Vitamin A in pregnancy is important as it gives great nourishment to you and to your baby. Find out in this blog how this vitamin A give benefits to your pregnancy.
Vitamin A is vital for normal cellular function, including those involved in eyesight, reproductive functions, and normal development. But when people talk about “vitamin A”, they’re not always talking about the same thing. “Vitamin A” is a term that is used to refer to:
・ Retinyl esters
Both Carotene and Beta-Carotene (found in abundance in sweet potatoes, carrots, cantaloupe, apricots, peaches, and sweet peppers, to name but a few sources) have not been linked to any problems regarding vitamin A toxicity, so they’re off the hook. It’s the vitamin A you find in high-potency supplements that you have to keep your eye on. Some of those little capsules contain as much as 25,000 IU – well above the daily recommended allowance of a maximum of 8,000 IU/day as established by the FDA and plenty enough to cause any number of birth defects and deformities.
Many North Americans are getting far more vitamin A than they suspected: the active ingredient in acne medications such as Retin-A and Accutane or any skin treatment containing Retinoic Acid or Retinol is vitamin A and it’s absorbed through the skin. This includes many over-the-counter creams that promise to “brighten your complexion” or “ease those laugh lines” or “minimize fine wrinkles”.
It’s not just the baby that’s at risk: hyper dosing vitamin A will eventually have toxic effects on your entire central nervous system, your liver, your skin, and your bones. Taken during pregnancy, it can result in the baby being born missing part of its brain (called “anencephaly”), cleft lip, cleft palate, abnormal shortness of the lower jaw (“brachygnathia”), and various eye defects.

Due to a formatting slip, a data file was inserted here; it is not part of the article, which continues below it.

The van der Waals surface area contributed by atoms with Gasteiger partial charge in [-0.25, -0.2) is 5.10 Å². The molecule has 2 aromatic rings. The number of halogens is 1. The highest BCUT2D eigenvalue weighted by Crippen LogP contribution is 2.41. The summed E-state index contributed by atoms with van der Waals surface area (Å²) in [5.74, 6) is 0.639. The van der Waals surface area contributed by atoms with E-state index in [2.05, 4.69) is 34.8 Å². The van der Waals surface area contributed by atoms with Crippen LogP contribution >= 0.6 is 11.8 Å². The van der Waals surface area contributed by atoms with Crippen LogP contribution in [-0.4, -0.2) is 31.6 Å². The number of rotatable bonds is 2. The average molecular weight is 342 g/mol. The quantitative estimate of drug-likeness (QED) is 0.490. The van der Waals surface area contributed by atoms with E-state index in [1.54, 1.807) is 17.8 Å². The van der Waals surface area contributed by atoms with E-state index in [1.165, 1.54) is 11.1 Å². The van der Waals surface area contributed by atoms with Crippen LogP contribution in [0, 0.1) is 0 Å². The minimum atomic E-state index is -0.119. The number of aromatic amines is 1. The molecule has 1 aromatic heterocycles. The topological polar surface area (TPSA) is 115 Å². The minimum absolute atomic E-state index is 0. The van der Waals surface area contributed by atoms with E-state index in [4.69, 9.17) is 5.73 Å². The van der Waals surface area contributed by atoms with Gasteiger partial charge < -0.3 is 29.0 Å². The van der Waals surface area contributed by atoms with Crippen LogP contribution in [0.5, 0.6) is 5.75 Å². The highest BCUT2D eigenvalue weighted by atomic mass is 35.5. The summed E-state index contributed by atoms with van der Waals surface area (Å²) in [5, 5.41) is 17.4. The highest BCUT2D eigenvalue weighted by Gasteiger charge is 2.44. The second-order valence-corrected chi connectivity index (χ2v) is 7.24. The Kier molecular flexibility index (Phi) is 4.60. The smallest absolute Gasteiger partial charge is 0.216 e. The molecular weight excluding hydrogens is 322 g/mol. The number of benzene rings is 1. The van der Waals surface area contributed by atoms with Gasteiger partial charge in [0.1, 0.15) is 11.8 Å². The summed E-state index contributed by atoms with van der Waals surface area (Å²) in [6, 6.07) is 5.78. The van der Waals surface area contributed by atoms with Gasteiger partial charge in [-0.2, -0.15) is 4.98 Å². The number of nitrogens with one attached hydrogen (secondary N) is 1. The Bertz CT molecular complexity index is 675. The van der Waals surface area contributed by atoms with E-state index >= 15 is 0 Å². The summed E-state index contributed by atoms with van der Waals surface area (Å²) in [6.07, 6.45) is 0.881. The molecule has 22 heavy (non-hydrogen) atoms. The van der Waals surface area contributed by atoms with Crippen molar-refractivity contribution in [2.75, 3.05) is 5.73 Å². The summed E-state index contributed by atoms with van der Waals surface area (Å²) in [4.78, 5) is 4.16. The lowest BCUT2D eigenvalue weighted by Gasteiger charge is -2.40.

In the mid-60s, researchers took a look at synthetic versions of vitamin A using hamsters and found that while they at first appeared to show promise since they were minimally bio accumulative (they didn’t build up much in body tissues), they resulted in nearly 70 different documented birth defects as they affects almost every form of tissue and organ in the developing fetus. The timing of the overdose impacted the type of defect that resulted: at the earliest stage of pregnancy, the deformities were of the head, sensory organs, and the cardiovascular system while later on in the pregnancy, the impact was on the limbs, genitals, and urinary tract. Other reports showed that hypervitaminosis A impacted the mental and behavioral functioning of rats exposed during gestation.
For pregnant women, the recommended dietary allowance is 3,300 IU of retinol or retinyl esters or 5,000 U in an average North American diet containing a blend of retinol and carotene (Food and Nutrition Board, 1980) (Table 2). The average diet is already very high in vitamin A so it’s recommended that pregnant women consult their attending physician or a qualified nutritionist to have their diet evaluated before adding a vitamin A supplement.
For more information on Vitamin A use while your pregnant, visit http://teratology.org/pubs/vitamina.htm